If you choose the 1/2" pitch (what a standard chain is), it can be tough to find a 1/2" pitch rear cog for the Morrow. I lucked out and found a 1/2" cog still attached to its driver, the typical way you'll find them, so I simply swapped my 1" for the 1/2". Search ebay.

    I needed a 3/16" chain for the 1/2" Morrow rear cog, though; a 1/8" chain was too narrow. The 3/16" really a small motorcycle chain. I got mine from KMC. They're cheap, and heavy.
    Wanted:

    Potts, Potts, Potts

  15. #15
    mtbr member
    Reputation:
    Join Date
    Jan 2009
    Posts
    389
    Quote Originally Posted by wv_bob
    Bottom bracket adapters are available...
    A less expensive option
    http://www.universalcycles.com/shopp...&category=2634
    That's the one I used with a 68x115 Bottom Bracket... but I'm planning on a 68x118 for Klunker #2 because the crankarms come scary close to the chainstays.

    The TA's are spendy, but it's hard to beat the look. Aemmer's Campy cranks look great too.

    One other nice thing about the TA's is that you have a lot of options for chainring sizes. I'm running a single 36T on Klunker #1 and am planning either 30T or 27T on the Klunker #2.

    I'm not sure when/if they'll become available as a stand-alone part, but Electra is making a TA Cyclotourist copy for their Ticino line of bikes... check out their website.


  16. #16
    Harmonius Wrench
    Reputation: Guitar Ted's Avatar
    Join Date
    Jan 2004
    Posts
    8,094
    Velo Orange will also have a house branded TA copy out soon: http://velo-orange.blogspot.com/2010...these-are.html

    I am watching this thread closely as I am building up a klunker myself from a '52 Schwinn DX.

  17. #17
    Master of the Face Plant
    Reputation:
    Join Date
    Feb 2004
    Posts
    2,865
    Thanks alot guys. This thread will serve as reference material once I get started on it. I have a few pairs of 730 cranks and lots of bottom brackets.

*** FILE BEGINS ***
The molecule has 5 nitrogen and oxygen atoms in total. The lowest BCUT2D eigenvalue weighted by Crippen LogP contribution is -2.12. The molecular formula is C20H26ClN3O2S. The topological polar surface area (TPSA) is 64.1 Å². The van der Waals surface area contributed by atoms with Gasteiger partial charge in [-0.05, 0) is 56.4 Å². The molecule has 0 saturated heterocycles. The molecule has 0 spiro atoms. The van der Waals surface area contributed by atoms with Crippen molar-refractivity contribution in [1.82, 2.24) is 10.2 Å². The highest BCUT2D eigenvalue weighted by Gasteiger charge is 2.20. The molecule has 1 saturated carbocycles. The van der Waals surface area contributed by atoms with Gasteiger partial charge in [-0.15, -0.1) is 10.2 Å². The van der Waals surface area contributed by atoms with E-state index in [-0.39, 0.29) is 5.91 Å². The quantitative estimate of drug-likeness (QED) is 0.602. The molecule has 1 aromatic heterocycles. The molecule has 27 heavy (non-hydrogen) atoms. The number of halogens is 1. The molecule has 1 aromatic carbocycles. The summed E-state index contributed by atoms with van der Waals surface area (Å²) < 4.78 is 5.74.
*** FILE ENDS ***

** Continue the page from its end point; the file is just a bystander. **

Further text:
http://www.nbbikes.com/
    ^^^Best Bike Shop of MTBR 2008^^^

  18. #18
    mtbr member
    Reputation:
    Join Date
    Sep 2008
    Posts
    1,640
    Anyone ever see a rear hub like a Morrow, adapted to the front for a front coaster/drum brake? The gear could be romoved and some kind of lever substituted. Might could be bad azz.

    -Schmitty-

  19. #19
    mtbr member
    Reputation: surly357's Avatar
    Join Date
    Jan 2006
    Posts
    408

    neat frame

    try memory lane classics for the 1/2x1/8 cog. i believe the older 'pre stripe' bendix hubs used that thread also. ordered one last year- it was no big deal for them and it cost me less than ten bucks.

  20. #20
    Master of the Face Plant
    Reputation:
    Join Date
    Feb 2004
    Posts
    2,865
    Quote Originally Posted by Schmitty
    Anyone ever see a rear hub like a Morrow, adapted to the front for a front coaster/drum brake? The gear could be romoved and some kind of lever substituted. Might could be bad azz.

    -Schmitty-
    Seems like it could work but I noticed on my hub after I cleaned and repacked it that it takes a considerable amount of force to engage the brake and the stroke is pretty long. Not a problem when you are just backpedaling to brake but I would think a lever would be hard to pull and getting enough leverage would be tough. Not to mention this thing is heavy. A drum is probably lighter? Then again I know exactly squat about these.